NS I think you’ll move toward kind of a dual model where you have big, expensive telephone polls occasionally and then polls that are done online at a higher frequency. In theory now, 90 per cent or something of people access the internet regularly, whereas in the US, only 65 per cent have a landline. So you’re actually missing a much larger universe without that.

BP And what criticisms would you make of pollsters, just out of interest, if any?
NS There’s this idea of having Democratic pollsters and Republican pollsters, which is inherently very strange…

BP I went to a global meeting on immigration, and people were saying: “Yeah, I’m a pollster and I do polls in favour of immigration.” How does that work? There was a great piece – I think it was in an Ohio newspaper – “The Death of Facts”. It said: Facts has been ill for some time, but he finally succumbed during the 2012 election campaign: poor old Facts has gone! Does it feel like that to you?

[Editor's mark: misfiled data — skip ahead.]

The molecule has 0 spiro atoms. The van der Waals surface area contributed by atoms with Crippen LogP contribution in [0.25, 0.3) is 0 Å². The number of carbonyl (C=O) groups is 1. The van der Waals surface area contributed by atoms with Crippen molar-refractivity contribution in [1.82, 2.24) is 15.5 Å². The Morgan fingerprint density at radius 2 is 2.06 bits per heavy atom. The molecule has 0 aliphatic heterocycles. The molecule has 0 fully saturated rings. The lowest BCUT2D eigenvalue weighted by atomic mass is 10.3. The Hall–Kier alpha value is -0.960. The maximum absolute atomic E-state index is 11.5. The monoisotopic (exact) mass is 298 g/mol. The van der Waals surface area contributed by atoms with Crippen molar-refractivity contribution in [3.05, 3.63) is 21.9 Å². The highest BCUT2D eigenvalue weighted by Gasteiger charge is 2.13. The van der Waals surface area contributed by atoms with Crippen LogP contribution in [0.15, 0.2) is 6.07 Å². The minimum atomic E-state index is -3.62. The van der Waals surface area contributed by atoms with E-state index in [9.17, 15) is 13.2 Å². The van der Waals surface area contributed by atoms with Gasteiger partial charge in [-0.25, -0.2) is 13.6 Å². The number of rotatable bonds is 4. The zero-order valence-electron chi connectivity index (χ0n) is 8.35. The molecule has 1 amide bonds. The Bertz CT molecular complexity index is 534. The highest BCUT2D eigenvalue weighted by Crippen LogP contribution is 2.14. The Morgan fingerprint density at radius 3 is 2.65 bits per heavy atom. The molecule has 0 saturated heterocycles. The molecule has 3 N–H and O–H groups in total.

NS That is an American thing. I think Republicans have – it’s not a very conservative attitude in fact, it’s quite radical and avant-garde to say that we can manipulate reality in the way that we want it, and there’s no absolute truth.

BP Well, in the UK, pollsters – certainly the reputable ones – will be trying absolutely not to ask biased questions. The industry has a pretty good record of transparency and self-regulation.
NS I think that’s true in general. In some ways, these are two very opposite functions: opinion measurement vs opinion shaping, or manipulation. §

  • Nate Silver Talks to Ben Page